Now back to the clay metaphor. So here we sit with our vases in front of us, and some of us think we have finished the project, and do nothing more. They can show you their good looking vase. Yet the most important thing has yet to be done. The vessel needs to be filled. Some people have empty vases, and think the vase itself is what they set out to create. I hope you can see the point of this parable. You can prepare the vessel all you want, but until it is filled with the feeling it has not realized its true purpose. It shouldn't just be something to look at. The forms are not enough; they are just what we see on the outside. Some people see nothing but the forms. They are just the empty vase, waiting to be filled. Hatsumi Sensei has said the three things that are vital in Taijutsu training are 1) form, 2) to correct the form, and 3) the feeling. Don't stop at 1 or 2. If you don't understand what 3 is, just keep going and maybe you will. It's not enough to have good looking forms.

One last thing about when Hatsumi Sensei says: "It doesn't matter if you are strong or weak," or "It doesn't matter if you are a good technician or a poor one." This phrase is not an excuse for being a low-quality martial artist. It is not intended to be a mental crutch for those who don't feel they "have it". The meaning was put to me very well by one of my good friends in Japan. "If someone wants to kill you, they will," he said. This is true. If someone was intent on killing you, eventually they would succeed, no matter how strong of a martial artist you are. I'm talking about someone who has no concern of the possible consequences to themselves. They don't care if they get killed or caught in the process. They would obsess on the act, watch you daily, maybe become your friend and wait until your back was turned; or maybe shoot you from a hundred yards with a high powered rifle.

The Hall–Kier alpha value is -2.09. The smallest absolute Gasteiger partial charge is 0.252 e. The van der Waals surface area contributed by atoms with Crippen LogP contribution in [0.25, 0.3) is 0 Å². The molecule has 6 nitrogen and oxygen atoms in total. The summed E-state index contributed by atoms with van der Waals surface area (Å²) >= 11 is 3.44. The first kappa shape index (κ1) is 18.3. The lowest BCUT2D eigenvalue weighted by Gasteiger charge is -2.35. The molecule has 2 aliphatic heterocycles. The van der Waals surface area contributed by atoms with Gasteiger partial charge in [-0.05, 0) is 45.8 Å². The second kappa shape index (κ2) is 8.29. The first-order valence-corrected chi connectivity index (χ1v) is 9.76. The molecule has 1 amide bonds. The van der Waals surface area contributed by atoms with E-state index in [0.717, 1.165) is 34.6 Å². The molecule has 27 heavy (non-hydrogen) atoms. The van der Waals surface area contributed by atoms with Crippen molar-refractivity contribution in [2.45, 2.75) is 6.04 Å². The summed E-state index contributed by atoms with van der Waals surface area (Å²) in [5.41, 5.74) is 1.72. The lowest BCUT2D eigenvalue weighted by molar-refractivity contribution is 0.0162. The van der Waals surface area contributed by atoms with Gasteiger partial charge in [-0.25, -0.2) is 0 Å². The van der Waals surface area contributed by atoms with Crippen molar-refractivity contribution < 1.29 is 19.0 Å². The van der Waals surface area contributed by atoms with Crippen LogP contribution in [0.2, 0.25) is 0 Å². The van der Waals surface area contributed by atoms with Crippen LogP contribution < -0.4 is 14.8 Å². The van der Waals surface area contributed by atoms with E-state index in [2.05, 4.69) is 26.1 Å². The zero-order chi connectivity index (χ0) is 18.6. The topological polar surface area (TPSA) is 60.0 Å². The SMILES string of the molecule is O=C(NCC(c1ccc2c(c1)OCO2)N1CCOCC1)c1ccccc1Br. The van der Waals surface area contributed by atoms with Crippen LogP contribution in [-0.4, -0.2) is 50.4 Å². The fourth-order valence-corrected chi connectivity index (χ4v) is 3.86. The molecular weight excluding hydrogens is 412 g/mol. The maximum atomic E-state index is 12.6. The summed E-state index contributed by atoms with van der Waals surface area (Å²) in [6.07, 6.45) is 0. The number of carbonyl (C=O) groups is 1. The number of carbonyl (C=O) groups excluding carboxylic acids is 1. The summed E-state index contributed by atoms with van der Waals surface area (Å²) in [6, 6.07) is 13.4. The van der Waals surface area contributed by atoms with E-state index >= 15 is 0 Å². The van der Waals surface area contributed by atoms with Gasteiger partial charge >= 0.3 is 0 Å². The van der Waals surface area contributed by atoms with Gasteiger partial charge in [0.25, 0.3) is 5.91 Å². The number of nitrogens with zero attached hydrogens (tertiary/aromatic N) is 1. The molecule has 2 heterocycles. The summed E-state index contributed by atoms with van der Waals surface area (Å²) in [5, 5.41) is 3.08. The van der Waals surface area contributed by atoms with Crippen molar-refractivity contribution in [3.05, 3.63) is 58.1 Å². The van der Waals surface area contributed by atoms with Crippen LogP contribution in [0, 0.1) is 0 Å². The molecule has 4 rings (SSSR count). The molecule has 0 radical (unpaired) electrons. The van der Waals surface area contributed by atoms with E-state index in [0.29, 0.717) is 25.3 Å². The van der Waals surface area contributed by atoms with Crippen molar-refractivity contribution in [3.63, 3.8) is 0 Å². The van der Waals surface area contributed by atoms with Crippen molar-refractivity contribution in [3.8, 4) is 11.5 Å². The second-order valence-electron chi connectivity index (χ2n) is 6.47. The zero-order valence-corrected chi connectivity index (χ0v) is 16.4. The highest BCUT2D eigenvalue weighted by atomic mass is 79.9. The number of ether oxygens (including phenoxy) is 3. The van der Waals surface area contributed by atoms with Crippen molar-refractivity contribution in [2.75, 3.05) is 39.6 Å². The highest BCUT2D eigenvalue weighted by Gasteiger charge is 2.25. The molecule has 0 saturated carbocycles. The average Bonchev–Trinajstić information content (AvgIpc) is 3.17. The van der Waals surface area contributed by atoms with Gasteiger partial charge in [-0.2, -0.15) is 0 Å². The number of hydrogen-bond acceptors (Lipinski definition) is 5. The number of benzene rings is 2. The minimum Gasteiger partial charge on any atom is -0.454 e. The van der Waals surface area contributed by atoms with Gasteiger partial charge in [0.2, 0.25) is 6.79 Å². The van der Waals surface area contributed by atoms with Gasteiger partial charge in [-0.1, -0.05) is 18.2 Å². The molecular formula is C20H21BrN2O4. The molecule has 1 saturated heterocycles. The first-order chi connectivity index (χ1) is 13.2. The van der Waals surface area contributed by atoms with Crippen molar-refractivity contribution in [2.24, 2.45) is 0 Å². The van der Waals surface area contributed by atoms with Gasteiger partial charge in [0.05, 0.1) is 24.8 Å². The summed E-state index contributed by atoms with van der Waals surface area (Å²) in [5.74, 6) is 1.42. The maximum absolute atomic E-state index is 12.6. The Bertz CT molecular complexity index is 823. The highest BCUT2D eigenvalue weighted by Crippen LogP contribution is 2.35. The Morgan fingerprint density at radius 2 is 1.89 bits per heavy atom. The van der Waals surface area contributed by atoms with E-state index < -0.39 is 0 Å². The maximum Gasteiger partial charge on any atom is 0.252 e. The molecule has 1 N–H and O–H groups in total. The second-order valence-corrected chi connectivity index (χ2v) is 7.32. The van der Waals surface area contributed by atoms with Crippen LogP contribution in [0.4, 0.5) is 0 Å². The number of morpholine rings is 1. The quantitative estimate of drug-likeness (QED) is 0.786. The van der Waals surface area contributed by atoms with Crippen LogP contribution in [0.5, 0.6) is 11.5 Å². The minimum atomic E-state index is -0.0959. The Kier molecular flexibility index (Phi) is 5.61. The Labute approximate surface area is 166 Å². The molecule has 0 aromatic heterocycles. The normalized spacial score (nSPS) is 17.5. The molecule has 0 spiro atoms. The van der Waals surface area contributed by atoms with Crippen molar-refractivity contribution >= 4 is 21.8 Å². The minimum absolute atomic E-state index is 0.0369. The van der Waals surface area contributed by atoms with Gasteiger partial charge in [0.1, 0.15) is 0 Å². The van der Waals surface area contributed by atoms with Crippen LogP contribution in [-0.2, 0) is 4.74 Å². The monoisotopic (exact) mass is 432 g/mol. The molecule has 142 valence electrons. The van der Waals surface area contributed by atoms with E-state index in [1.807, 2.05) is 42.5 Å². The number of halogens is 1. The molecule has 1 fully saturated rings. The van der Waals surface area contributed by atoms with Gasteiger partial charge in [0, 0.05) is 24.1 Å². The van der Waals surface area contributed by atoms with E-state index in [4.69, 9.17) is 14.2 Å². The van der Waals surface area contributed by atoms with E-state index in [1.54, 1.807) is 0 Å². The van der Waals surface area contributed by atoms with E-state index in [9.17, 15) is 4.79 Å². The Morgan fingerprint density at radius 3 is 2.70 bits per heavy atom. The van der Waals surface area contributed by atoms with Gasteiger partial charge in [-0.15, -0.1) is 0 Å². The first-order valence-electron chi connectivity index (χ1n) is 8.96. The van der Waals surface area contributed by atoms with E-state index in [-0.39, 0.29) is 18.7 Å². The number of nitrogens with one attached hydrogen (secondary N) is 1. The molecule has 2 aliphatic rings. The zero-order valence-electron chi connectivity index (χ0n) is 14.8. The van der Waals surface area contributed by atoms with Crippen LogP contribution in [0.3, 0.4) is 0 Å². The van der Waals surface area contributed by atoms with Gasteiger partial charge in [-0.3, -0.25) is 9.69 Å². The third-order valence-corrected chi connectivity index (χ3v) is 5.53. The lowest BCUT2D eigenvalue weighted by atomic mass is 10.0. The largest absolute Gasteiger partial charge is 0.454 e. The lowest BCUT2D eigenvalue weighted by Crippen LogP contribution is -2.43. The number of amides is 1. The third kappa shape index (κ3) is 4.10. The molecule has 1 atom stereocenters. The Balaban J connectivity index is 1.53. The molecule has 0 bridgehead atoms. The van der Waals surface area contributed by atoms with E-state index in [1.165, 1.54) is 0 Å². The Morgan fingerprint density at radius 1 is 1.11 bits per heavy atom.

This is not to say that you should throw up your hands in exasperation and quit your training. Quite the contrary, train harder with the intent of surviving. I think what Hatsumi Sensei means is that you should not become obsessive about strength and technique. If you spend all your time in these areas, you may miss the important moments in life. When your time is up, it is up - and you will wish that you had spent that time differently. This realization is important and it is part of budo. I think this is what he means by budo means living.

There is no real strength without softness. Without softness you have only an imitation of strength. (Tension is a common word for this.) This may be enough for you to possibly prevail against the unskilled fighter, but it will not fool everyone. The higher level martial artist will see through this flaw and confound your technique. It is important to see that true power has two sides. It is this kind of dual edged strength that appears mysterious to the beginning student. When you feel this dualistic power, you can obviously feel that there is strength being applied against you, but you can't really feel where it is coming from, and therefore you can't counter or fight against it. This is why the techniques of the Bujinkan are so powerful.